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PolyU relieves quake pain

Published on Thursday, 17 Mar 2011
The PolyU team provides community health education to Dujiangyan residents at the health selfmanagement activity room in August 2009.
Photo: PolyU

Ye Le, a nurse who works for the emergency care unit in Huaxi Hospital in Sichuan, is grateful to have had the chance to receive training from Polytechnic University (PolyU) following the devastating earthquake that hit the province in 2008.

"I acquired clinical knowledge and skills in the treatment and care of post-disaster victims, which is essential for saving the lives of patients. The training has also helped advance my knowledge in the classification of injuries," says Ye, who applied the know-how to the rehabilitation efforts in Yushu in Qinghai, which was struck by an earthquake last year.

Since 2008, PolyU's school of nursing has initiated a range of measures to help rebuild Sichuan and rehabilitate its residents, including the "training of trainer" programme that Ye attended. Jointly offered by PolyU and the Western Pacific region office of the World Health Organisation, the course provided training to 60 mainland nurses, covering topics such as disaster and wound management, infection control and psychological support.

In collaboration with the school of nursing of Huaxi Medical School under Sichuan University, PolyU's school of nursing has organised a series of training seminars, including sessions on post-trauma nursing in mainland cities that drew 1,300 health care workers from the mainland and Hong Kong.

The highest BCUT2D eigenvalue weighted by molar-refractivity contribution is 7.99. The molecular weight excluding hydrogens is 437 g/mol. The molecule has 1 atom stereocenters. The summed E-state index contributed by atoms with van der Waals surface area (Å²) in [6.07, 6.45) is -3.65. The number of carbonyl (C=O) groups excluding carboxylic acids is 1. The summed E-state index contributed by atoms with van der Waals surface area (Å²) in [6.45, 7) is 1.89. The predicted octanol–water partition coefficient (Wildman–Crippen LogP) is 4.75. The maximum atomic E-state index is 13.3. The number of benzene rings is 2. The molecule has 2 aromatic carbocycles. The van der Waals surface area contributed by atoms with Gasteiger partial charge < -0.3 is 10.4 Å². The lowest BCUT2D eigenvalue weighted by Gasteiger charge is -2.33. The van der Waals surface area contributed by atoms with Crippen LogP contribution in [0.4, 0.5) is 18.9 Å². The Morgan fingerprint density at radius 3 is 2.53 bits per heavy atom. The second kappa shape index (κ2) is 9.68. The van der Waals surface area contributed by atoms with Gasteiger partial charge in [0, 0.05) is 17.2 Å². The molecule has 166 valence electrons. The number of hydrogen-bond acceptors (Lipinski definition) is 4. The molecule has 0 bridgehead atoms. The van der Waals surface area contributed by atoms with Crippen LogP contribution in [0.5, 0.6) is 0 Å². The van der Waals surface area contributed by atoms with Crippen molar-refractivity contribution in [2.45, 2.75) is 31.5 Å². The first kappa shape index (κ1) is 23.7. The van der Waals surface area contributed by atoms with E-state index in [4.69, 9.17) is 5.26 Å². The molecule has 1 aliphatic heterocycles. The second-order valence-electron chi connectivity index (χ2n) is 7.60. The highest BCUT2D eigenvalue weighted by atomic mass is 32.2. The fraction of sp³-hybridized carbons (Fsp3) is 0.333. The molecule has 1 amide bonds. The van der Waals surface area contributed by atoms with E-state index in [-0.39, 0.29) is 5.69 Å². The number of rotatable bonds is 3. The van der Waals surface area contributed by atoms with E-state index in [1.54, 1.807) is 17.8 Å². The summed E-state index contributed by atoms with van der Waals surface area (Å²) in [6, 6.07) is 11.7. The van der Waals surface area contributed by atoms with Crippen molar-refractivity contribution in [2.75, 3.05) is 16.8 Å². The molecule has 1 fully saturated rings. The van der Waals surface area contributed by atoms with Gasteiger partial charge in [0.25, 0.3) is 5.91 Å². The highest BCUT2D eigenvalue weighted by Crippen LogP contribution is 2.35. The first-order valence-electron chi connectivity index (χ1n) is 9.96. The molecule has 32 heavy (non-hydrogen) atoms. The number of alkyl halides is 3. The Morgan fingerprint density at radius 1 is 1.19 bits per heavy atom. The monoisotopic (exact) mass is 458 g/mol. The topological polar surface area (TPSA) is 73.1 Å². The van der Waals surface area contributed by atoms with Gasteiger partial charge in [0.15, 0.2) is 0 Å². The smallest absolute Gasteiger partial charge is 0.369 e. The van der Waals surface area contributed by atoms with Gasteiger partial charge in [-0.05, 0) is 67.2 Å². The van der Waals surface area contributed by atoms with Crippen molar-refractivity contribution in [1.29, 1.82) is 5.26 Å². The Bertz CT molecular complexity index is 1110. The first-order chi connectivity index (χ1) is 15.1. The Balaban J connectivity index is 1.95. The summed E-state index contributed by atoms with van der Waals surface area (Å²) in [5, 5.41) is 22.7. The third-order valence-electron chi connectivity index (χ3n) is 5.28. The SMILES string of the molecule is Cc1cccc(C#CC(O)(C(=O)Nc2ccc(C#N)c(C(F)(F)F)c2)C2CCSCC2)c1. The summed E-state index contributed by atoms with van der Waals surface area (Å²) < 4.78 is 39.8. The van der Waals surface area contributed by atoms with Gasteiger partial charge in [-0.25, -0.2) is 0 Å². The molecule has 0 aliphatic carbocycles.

Dr Li Sijian, a lecturer at PolyU's school of nursing, says the university is committed to providing long-term support to the affected communities.

"With Huaxi's school of nursing, we have launched an action and research project with the aim to develop community-based rehab and health promotion strategies for survivors and capacity-building initiatives for health care workers," Li says.

Last year, the project won the Practice-Academe Innovative Collaboration Award from Sigma Theta Tau International, the nursing honour society worldwide.

The PolyU team conducted community health needs assessments in two temporary housing areas in Dujiangyan, inhabited by about 6,000 residents. Preliminary findings show that the severity and incidence of health problems have decreased, Li says.

The PolyU team also offered free physical consultations and health education sessions, distributed manuals and set up two rooms for health promotion for the residents.

Drawing on their experience in Sichuan, Li says the school and Huaxi are developing postgraduate nursing training programmes.

"The courses aim to equip nurses with advanced skills in areas including critical care, intensive care and emergency units," she says. "Depending on when we obtain approval from PolyU and the Ministry of Education, the programmes may start at Huaxi in September 2011 or 2012."

Helping hands

  • PolyU has initiated a university-wide campaign to help with relief efforts and long-term rebuilding of Sichuan, involving academics and students in social work, nursing and engineering, among others
  • PolyU and Sichuan University are setting up a Training Institute on Disaster Management and Reconstruction, funded by Hong Kong Jockey Club


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